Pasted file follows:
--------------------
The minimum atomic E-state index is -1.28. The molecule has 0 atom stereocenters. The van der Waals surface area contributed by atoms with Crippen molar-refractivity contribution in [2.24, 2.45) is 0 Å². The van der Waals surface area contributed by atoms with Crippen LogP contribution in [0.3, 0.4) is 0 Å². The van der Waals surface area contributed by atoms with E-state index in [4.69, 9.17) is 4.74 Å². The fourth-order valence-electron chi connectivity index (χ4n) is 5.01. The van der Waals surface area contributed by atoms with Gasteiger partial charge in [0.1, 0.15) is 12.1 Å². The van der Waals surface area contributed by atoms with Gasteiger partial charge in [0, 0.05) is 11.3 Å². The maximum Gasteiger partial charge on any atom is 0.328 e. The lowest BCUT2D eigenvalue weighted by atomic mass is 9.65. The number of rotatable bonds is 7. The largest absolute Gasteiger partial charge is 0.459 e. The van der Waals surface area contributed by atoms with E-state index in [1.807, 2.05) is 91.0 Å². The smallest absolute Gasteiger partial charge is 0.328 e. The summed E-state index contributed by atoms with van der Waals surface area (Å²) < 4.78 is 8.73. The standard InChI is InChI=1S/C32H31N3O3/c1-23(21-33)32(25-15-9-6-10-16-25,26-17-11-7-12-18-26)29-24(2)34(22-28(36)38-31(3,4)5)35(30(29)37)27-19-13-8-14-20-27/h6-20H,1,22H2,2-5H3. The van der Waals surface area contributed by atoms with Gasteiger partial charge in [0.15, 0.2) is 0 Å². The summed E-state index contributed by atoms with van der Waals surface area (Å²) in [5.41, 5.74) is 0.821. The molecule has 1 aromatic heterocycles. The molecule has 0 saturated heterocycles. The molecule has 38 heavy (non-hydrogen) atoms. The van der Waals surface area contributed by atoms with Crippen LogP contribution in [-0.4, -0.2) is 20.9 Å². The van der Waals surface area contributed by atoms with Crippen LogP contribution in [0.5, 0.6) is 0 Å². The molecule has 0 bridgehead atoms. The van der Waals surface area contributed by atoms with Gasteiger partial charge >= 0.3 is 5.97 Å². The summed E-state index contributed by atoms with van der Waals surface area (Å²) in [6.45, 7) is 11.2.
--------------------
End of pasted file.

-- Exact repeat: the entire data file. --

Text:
The minimum atomic E-state index is -1.28. The molecule has 0 atom stereocenters. The van der Waals surface area contributed by atoms with Crippen molar-refractivity contribution in [2.24, 2.45) is 0 Å². The van der Waals surface area contributed by atoms with Crippen LogP contribution in [0.3, 0.4) is 0 Å². The van der Waals surface area contributed by atoms with E-state index in [4.69, 9.17) is 4.74 Å². The fourth-order valence-electron chi connectivity index (χ4n) is 5.01. The van der Waals surface area contributed by atoms with Gasteiger partial charge in [0.1, 0.15) is 12.1 Å². The van der Waals surface area contributed by atoms with Gasteiger partial charge in [0, 0.05) is 11.3 Å². The maximum Gasteiger partial charge on any atom is 0.328 e. The lowest BCUT2D eigenvalue weighted by atomic mass is 9.65. The number of rotatable bonds is 7. The largest absolute Gasteiger partial charge is 0.459 e. The van der Waals surface area contributed by atoms with E-state index in [1.807, 2.05) is 91.0 Å². The smallest absolute Gasteiger partial charge is 0.328 e. The summed E-state index contributed by atoms with van der Waals surface area (Å²) < 4.78 is 8.73. The standard InChI is InChI=1S/C32H31N3O3/c1-23(21-33)32(25-15-9-6-10-16-25,26-17-11-7-12-18-26)29-24(2)34(22-28(36)38-31(3,4)5)35(30(29)37)27-19-13-8-14-20-27/h6-20H,1,22H2,2-5H3. The van der Waals surface area contributed by atoms with Gasteiger partial charge in [0.15, 0.2) is 0 Å². The summed E-state index contributed by atoms with van der Waals surface area (Å²) in [5.41, 5.74) is 0.821. The molecule has 1 aromatic heterocycles. The molecule has 0 saturated heterocycles. The molecule has 38 heavy (non-hydrogen) atoms. The van der Waals surface area contributed by atoms with Crippen LogP contribution in [-0.4, -0.2) is 20.9 Å². The van der Waals surface area contributed by atoms with Crippen LogP contribution in [0.5, 0.6) is 0 Å². The molecule has 0 bridgehead atoms. The van der Waals surface area contributed by atoms with Gasteiger partial charge >= 0.3 is 5.97 Å². The summed E-state index contributed by atoms with van der Waals surface area (Å²) in [6.45, 7) is 11.2.